A study at the Karolinska Institute in Stockholm has provided strong evidence that sexuality is a biologically fixed trait demonstrated in physical brain differences, New Scientist reports.
Specifically, key brain structures in homosexuals which govern "mood, anxiety and aggressiveness" resemble those in heterosexuals of the opposite sex - something likely to have been "forged" in the womb and not the result of later learning processes.
Ivanka Savic and Per Lindström chose to probe these specific brain parameters to avoid the pitfalls of previous studies which, while demonstrating "differences in brain architecture and activity" between gays and straights*, mostly relied on "sexuality-driven cues" which could have been "altered by learning or cognitive processes", as Savic put it.
Savic and Lindström put a group of 90 volunteers through the MRI scanner - 25 heterosexuals and 20 homosexuals of each gender - to determine their overall brain shape and volume. The results showed that straight chaps boasted asymmetric brains, "with the right hemisphere slightly larger", something they shared with lesbians.
Gay men, however, demonstrated symmetrical brains, in common with straight women.
The guinea pigs were then subjected to PET scans to "measure blood flow to the amygdala, part of the brain that governs fear and aggression". The resulting snaps (see below) showed how the amygdala "connected to other parts of the brain, giving clues to how this might influence behaviour".
Amygdala activity in heterosexual men and women (HeM and HeW) and homosexual men and women (HoM and HoW)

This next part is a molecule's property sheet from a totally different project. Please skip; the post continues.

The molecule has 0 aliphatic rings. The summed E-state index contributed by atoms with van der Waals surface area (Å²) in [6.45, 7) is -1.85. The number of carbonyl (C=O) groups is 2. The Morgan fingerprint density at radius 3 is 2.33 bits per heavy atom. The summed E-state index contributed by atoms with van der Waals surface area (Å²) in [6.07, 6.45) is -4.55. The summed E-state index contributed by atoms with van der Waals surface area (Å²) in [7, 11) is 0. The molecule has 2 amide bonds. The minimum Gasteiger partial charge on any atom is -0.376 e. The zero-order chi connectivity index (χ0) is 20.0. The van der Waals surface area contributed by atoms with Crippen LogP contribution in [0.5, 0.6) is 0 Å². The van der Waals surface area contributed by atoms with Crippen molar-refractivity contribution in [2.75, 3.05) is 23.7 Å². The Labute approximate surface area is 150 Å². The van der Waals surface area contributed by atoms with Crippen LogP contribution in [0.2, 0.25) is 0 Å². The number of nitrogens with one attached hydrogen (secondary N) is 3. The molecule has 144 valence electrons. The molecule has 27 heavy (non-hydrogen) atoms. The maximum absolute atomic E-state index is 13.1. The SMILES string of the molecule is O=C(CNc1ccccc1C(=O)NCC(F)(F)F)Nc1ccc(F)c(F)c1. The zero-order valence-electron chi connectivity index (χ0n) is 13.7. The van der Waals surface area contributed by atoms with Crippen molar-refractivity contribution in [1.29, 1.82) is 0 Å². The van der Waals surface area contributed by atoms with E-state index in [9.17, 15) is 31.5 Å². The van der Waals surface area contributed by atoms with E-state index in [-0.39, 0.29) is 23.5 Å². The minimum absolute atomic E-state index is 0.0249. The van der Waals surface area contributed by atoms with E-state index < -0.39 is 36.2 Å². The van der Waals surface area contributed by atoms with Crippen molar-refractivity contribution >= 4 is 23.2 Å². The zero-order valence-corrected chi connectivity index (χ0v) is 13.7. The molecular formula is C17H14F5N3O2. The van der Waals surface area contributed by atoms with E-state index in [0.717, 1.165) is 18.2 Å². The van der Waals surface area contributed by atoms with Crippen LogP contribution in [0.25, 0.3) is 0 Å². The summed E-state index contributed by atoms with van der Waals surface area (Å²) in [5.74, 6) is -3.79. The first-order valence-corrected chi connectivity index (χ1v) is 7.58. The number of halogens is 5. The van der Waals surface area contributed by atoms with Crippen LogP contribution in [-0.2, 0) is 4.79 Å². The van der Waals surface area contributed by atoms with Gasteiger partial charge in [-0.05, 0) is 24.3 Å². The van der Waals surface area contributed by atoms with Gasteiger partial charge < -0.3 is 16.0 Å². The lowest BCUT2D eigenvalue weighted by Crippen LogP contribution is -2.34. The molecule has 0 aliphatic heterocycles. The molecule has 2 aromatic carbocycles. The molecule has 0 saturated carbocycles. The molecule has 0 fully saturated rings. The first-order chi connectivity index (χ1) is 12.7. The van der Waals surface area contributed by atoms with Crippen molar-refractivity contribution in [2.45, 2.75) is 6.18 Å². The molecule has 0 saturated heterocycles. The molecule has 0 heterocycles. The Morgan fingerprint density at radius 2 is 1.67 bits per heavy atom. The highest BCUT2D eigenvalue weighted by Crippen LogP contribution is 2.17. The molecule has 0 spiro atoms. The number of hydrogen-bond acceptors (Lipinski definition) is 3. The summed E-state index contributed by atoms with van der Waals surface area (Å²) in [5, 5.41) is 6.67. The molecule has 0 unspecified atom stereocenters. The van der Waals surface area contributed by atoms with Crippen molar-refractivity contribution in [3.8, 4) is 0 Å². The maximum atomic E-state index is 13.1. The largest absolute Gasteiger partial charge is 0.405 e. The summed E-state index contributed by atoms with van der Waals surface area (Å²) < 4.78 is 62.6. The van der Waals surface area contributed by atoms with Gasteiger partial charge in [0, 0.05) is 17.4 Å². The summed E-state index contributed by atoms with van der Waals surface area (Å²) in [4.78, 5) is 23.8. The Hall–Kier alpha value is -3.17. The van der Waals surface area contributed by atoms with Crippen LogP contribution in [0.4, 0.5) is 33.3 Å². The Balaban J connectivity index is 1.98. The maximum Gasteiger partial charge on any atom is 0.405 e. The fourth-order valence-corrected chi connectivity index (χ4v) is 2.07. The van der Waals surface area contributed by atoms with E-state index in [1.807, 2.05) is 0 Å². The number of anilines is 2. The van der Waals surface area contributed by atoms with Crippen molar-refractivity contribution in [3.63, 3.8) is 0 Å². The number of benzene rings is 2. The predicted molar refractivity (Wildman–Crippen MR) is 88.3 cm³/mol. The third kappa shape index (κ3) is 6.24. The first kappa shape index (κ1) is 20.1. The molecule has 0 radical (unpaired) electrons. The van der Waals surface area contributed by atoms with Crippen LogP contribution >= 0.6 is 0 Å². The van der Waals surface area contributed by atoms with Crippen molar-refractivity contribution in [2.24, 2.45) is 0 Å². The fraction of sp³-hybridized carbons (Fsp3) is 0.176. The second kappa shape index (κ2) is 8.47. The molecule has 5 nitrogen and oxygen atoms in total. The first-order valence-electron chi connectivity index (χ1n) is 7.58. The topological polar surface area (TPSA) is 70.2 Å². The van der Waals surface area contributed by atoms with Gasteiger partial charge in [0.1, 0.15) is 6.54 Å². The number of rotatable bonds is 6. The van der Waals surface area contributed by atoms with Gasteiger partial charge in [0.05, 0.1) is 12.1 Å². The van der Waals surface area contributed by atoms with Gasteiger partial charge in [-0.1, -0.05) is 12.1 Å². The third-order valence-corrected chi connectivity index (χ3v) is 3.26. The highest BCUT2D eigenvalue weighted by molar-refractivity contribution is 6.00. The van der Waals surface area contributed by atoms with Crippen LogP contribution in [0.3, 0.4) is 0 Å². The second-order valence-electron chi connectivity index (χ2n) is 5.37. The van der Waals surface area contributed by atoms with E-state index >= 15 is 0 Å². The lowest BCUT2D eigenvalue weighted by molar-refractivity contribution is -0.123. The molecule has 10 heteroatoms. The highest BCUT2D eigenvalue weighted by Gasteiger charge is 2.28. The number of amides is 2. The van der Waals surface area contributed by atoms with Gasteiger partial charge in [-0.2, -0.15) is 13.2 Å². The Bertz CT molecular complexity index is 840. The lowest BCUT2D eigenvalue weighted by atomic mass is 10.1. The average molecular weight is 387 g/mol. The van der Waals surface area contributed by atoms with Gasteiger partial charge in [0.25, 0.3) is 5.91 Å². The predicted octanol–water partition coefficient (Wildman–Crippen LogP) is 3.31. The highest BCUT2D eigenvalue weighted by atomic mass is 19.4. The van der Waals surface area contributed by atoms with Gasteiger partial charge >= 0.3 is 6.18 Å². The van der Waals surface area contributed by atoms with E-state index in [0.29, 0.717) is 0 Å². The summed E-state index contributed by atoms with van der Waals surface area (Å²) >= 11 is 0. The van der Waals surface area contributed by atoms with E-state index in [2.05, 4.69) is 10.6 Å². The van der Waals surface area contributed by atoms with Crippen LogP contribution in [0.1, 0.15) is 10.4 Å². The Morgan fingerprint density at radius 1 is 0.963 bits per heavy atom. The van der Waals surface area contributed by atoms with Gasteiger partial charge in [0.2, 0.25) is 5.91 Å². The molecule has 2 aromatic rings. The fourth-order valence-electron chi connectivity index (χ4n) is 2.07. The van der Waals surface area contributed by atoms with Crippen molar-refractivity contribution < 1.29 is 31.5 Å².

Sure enough, in straight men and lesbians, the amygdala sent signals "mainly into the sensorimotor cortex and the striatum, regions of the brain that trigger the 'fight or flight' response". For gay men and straight women, meanwhile, "the connections were mainly into regions of the brain that manifest fear as intense anxiety".
Savic described the former as "a more action-related response than in women", while noting that in the latter, "regions involved in phobia, anxiety and depression overlap with the pattern we see from the amygdala".
This is significant, Savic noted, because it "fits with data showing that women are three times as likely as men to suffer from mood disorders or depression". Savic added that while homosexual men also suffer higher rates of depression, she cautioned that "it's difficult to know whether this is down to biology, homophobia or simply feelings of being 'different'".
Qazi Rahman, a sexual orientation researcher at London's Queen Mary college, said of the findings: "This study demonstrates that homosexuals of both sexes show strong cross-sex shifts in brain symmetry. The connectivity differences reported in the amygdala are striking."
Savic concluded by admitting it remained to be seen whether the brain differences are "inherited, or result from abnormally high or low exposure in the womb to sex hormones such as testosterone". The research is published in Proceedings of the National Academy of Sciences. ®
*Such as this 1991 report (pdf) investigating differences in the gay and straight male hypothalamus.
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